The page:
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Mediaco and MediaPlatform: Case Study
MediaPlatform helped one of Canada's largest event companies take control of its webcasts.

[Note: Streaming Media publishes vendor-submitted case studies such as this one based solely upon our assessment of their value to our readers.]

Andrew Irving is manager of webcast operations at Mediaco, one of Canada's largest audiovisual (AV) staging companies. In his role, Irving has enabled Mediaco to provide a webcasting service that matches the company's reputation for high standards in event production. Mediaco's story is a great example of how an established AV company can make the move to webcasting. It can be a challenging process, but the lessons that Irving learned along the way can help us in our corporate webcasting programs.

Mediaco got its start in 1989, when AV industry veterans James Brett and Kevin Leinbach realized that the events market in Canada needed an alternative staging, technical, and audiovisual company. By "alternative," they meant three things: truly great service; the latest and best equipment; and, above all, a company truly committed to innovation.

They were right. Today, the company has locations in Toronto; Ottawa; Edmonton, Alberta; Calgary, Alberta; and Vancouver, British Columbia. Its clients include most of Canada's chartered banks and major
insurance companies, leading public relations and communications firms, and the largest technology companies. The company has served royal and world leader visits, Commonwealth Games, Premiers' Conferences, and major business summits. Mediaco produced its first webcast in 1996, but it worked with a subsidiary entity for webcasting until 2009. The company has now brought webcasting back in-house.

With this kind of track record and A-list clientele, producing an event webcast is no simple matter. As Irving puts it, "Webcasting an event for a client that is accustomed to a high level of production value and engagement with an AV vendor is a lot more complicated than just plugging a switcher into an encoding box." Indeed, as Irving explains, there are a host of issues that need to be resolved before event webcasting can offer the kind of client, and viewer, experience that Mediaco insists upon delivering.

Irving faced several distinct challenges in bringing webcasting in-house at Mediaco. For one thing, he needed to outfit Mediaco's five locations so that they could each provide an identical webcasting service for local events. He also had to make sure that any event that Mediaco wanted to webcast would result in a viewer experience that would match or exceed that of the live audience. This is a lot more difficult than it sounds. Getting to a point where the audience experience is enhanced by the webcast involves bringing together numerous elements of the production and client engagement process.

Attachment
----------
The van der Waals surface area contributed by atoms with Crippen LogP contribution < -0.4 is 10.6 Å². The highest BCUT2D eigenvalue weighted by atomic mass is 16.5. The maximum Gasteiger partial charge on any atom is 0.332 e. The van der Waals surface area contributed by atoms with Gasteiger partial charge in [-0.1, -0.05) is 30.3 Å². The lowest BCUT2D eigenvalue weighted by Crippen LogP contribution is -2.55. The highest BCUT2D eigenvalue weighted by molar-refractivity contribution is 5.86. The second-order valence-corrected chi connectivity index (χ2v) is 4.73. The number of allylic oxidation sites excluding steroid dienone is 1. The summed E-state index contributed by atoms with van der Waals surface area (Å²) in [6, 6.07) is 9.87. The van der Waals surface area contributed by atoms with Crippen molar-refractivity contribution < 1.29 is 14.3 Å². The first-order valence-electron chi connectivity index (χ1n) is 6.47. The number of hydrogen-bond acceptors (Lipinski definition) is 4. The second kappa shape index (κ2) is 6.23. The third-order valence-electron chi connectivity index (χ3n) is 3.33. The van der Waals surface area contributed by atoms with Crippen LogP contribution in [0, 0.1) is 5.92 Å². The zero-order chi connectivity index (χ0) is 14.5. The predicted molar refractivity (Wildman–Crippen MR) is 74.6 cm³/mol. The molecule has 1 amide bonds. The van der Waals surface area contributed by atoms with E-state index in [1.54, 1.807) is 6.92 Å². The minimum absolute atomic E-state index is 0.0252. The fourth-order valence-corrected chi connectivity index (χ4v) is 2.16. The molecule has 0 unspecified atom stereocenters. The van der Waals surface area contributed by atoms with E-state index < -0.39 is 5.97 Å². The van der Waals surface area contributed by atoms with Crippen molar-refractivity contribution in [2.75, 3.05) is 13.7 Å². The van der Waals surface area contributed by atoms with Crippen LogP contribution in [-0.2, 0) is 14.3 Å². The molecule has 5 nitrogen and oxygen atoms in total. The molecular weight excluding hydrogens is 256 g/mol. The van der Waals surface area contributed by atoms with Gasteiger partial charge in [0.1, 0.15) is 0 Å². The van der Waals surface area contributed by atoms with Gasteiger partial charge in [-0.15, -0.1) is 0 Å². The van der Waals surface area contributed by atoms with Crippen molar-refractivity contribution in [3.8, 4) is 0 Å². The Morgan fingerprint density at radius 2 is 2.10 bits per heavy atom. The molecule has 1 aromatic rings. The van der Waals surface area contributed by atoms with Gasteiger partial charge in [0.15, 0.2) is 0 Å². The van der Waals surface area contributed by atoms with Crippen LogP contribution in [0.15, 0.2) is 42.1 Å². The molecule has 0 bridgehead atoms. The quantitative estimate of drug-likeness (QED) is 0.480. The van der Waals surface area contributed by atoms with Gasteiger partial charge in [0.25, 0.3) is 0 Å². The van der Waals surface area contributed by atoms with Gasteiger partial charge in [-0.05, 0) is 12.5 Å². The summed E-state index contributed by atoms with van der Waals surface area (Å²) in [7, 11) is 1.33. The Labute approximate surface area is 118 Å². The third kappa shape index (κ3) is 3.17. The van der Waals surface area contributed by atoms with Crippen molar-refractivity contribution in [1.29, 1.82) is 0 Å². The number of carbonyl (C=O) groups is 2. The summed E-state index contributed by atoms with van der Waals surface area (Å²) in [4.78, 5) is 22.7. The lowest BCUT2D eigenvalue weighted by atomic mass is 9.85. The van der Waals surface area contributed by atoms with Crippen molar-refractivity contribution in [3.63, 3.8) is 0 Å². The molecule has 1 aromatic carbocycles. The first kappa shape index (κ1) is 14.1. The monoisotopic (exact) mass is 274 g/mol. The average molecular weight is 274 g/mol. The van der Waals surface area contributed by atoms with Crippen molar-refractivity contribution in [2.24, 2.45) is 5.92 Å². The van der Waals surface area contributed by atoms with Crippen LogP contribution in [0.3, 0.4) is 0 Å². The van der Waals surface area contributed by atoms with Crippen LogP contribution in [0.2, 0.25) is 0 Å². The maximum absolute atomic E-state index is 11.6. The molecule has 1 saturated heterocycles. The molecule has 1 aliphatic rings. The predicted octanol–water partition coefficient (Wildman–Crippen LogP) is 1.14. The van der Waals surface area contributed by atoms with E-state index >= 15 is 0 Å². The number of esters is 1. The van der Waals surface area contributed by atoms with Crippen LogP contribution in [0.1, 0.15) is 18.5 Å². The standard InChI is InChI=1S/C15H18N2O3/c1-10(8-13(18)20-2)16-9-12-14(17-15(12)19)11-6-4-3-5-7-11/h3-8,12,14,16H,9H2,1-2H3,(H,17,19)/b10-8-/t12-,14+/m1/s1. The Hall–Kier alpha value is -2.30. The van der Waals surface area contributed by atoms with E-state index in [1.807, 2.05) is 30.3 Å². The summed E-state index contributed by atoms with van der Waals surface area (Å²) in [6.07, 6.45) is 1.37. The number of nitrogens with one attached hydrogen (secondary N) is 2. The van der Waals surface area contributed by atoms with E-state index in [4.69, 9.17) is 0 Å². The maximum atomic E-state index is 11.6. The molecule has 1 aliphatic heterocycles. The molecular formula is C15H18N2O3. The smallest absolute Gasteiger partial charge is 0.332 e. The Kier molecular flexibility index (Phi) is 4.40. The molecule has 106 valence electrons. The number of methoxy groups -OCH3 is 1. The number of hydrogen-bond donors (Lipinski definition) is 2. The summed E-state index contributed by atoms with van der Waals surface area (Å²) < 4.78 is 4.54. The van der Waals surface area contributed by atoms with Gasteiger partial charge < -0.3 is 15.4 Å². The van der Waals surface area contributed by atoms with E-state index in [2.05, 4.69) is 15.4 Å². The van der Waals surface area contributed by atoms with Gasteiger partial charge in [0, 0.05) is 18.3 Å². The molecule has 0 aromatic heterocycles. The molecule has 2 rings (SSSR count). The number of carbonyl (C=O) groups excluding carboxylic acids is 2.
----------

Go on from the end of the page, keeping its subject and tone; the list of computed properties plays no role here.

On the front end, Irving needed to be able to create a viewer interface that would align with a client's branding and communications goals for the event. Every client situation is different, but what they all have in common is that each client typically wants a specially designed player for the event. The player needs to mesh with the live, on-stage communication elements of the event.

On the back end, Mediaco's webcasting solution had to offer the kind of flexible teaming and dynamic production arrangements that are standard operating procedure for such a large AV provider. At any given event, Irving might have to coordinate a half dozen or more remote production teams and presenters, all of whom need to work in sync to produce a live event webcast. Irving needed a solution that would enable him to assign production roles to different people and coordinate multiple live presenter streams. In some situations, each remote location might have its own network and bandwidth peculiarities.

At the companywide level, Irving had to be able to integrate webcasting into an established production process that involved multiple departments at Mediaco. A Mediaco event is produced by a group of interconnected teams, from lighting and sound to stage design and videography. Webcasting would now become another department in this experienced, busy cluster of teams. The webcasting solution he chose had to facilitate, not hinder, coordinating the activities of all of these people and groups.

Irving selected MediaPlatform's webcasting tools to help Mediaco make the move to event webcasting. After evaluating his requirements, he realized he was better off with a completely software-based solution. The company was simply too spread out, and the client situations too fluid, to make a hardware solution workable. The MediaPlatform tools offer him the range of capabilities that he needed to make webcasting a success. "Each of our clients demands a different viewer experience," Irving said. "With MediaPlatform's tools, I can design a new viewer interface on the fly and get it out for approval on a rapid cycle. We can incorporate branding elements and functionality according to client need, not our template restrictions."

Finally, MediaPlatform's webcasting tools enable Irving to manage distributed production teams with dynamic role changes and multiple remote presenters through a single, back-end interface.